It’s about 10:00 in the evening and Tim, Lauren, Leah and I are sitting around watching TV. The hum of Lauren’s oxygen machine can be heard in the laundry room. We stick it in there because the noise makes it hard to hear the TV. I look over at Lauren sitting in a rocker crocheting a blanket for a friend. I wonder what it feels like to have an oxygen tube stuck up your nose 24 hours a day. Does she hate it? I think I would, and yet she sits there as if it is the most normal thing in the world. I know better. It’s not normal for a 30 year old to be stuck to an oxygen machine. But then, Lauren has never been normal.
A few years ago, Lauren had the idea to write her memoirs. I encouraged her to do it. Since she’s disabled and is basically stuck sitting around all day, what could it hurt? I thought it might even help her to express feelings that she has that no one knows about. Then, she had the bright idea to include me, because after all, there were many things that Lauren could not write about, things that happened to her that only I know and remember. And so, I agreed reluctantly to try to fill in the gaps of her early years.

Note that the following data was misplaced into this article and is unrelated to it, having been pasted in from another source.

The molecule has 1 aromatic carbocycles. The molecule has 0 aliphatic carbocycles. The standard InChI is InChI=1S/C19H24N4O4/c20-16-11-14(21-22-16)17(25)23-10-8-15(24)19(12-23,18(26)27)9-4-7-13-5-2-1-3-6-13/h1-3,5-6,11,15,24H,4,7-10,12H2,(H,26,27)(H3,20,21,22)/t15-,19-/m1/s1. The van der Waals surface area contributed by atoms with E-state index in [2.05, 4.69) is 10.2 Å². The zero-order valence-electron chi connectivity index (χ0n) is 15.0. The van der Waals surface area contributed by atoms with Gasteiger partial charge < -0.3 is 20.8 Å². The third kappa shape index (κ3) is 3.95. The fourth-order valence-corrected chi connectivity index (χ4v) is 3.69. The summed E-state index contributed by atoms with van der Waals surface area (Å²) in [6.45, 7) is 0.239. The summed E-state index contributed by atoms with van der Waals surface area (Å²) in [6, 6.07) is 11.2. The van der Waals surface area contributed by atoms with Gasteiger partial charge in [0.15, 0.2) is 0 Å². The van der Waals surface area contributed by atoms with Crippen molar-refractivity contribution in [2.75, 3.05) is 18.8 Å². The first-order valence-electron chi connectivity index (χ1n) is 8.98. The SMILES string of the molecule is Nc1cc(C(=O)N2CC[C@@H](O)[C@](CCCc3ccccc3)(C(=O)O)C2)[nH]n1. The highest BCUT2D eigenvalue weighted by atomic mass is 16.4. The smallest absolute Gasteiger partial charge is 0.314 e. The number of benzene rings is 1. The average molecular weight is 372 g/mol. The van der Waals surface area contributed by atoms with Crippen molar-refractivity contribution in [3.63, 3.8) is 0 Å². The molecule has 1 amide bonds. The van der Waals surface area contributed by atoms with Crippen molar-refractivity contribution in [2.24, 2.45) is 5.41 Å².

Two years later, I am finally getting around to my part of the bargain. It is highly likely that the things that I am going to write will be very hard for Lauren. She may not want to know the details after all. Sometimes when I look at her or hear her voice on the telephone telling me for the umpteenth time that she is not feeling well, it is more than I can bear. I secretly cry on the inside. I cannot let her hear my weakness. I can’t always be strong though, and there are times when the tears spill out and run in silent rivers down my face. How will she feel when she finds out all the times I cried? How will she feel when she knows all the times she almost died?
So, for any of you who are out there reading this first post from me, I can’t promise anything. I can’t promise that what I say will be good because I’m not a writer. I’m a mother who happens to have a child that was born with heart defects. I’ve lived with a lot of heartache, but I’ve also lived with a lot of joy and my goal is to tell it like it is, or was, or may be someday. Lauren’s story.